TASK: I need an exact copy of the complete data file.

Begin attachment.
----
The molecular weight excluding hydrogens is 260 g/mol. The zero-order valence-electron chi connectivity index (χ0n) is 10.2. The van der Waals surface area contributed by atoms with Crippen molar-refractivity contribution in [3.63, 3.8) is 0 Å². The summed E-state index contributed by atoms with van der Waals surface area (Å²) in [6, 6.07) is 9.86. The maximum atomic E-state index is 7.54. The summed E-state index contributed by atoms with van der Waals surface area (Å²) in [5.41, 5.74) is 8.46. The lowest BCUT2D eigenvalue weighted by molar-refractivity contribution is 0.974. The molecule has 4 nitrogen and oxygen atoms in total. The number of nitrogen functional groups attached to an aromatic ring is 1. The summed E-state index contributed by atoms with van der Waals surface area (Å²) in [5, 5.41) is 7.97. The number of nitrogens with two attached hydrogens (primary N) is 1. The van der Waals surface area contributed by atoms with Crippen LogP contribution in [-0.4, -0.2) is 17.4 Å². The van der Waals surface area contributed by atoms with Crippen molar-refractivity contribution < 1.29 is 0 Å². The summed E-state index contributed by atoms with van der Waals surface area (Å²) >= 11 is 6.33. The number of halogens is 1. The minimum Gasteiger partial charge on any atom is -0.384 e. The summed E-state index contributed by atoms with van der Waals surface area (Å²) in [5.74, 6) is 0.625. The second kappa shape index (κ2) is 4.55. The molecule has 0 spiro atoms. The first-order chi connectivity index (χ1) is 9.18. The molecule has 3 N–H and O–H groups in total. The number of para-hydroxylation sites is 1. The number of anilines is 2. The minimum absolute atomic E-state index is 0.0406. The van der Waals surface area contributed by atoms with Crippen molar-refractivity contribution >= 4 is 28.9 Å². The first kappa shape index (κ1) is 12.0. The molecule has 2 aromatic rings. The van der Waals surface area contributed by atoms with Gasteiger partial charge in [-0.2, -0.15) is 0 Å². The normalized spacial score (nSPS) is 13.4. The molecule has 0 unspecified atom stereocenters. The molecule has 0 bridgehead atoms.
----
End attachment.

The molecular weight excluding hydrogens is 260 g/mol. The zero-order valence-electron chi connectivity index (χ0n) is 10.2. The van der Waals surface area contributed by atoms with Crippen molar-refractivity contribution in [3.63, 3.8) is 0 Å². The summed E-state index contributed by atoms with van der Waals surface area (Å²) in [6, 6.07) is 9.86. The maximum atomic E-state index is 7.54. The summed E-state index contributed by atoms with van der Waals surface area (Å²) in [5.41, 5.74) is 8.46. The lowest BCUT2D eigenvalue weighted by molar-refractivity contribution is 0.974. The molecule has 4 nitrogen and oxygen atoms in total. The number of nitrogen functional groups attached to an aromatic ring is 1. The summed E-state index contributed by atoms with van der Waals surface area (Å²) in [5, 5.41) is 7.97. The number of nitrogens with two attached hydrogens (primary N) is 1. The van der Waals surface area contributed by atoms with Crippen LogP contribution in [-0.4, -0.2) is 17.4 Å². The van der Waals surface area contributed by atoms with Crippen molar-refractivity contribution < 1.29 is 0 Å². The summed E-state index contributed by atoms with van der Waals surface area (Å²) >= 11 is 6.33. The number of halogens is 1. The minimum Gasteiger partial charge on any atom is -0.384 e. The summed E-state index contributed by atoms with van der Waals surface area (Å²) in [5.74, 6) is 0.625. The second kappa shape index (κ2) is 4.55. The molecule has 0 spiro atoms. The first-order chi connectivity index (χ1) is 9.18. The molecule has 3 N–H and O–H groups in total. The number of para-hydroxylation sites is 1. The number of anilines is 2. The minimum absolute atomic E-state index is 0.0406. The van der Waals surface area contributed by atoms with Crippen molar-refractivity contribution >= 4 is 28.9 Å². The first kappa shape index (κ1) is 12.0. The molecule has 2 aromatic rings. The van der Waals surface area contributed by atoms with Gasteiger partial charge in [-0.2, -0.15) is 0 Å². The normalized spacial score (nSPS) is 13.4. The molecule has 0 unspecified atom stereocenters. The molecule has 0 bridgehead atoms.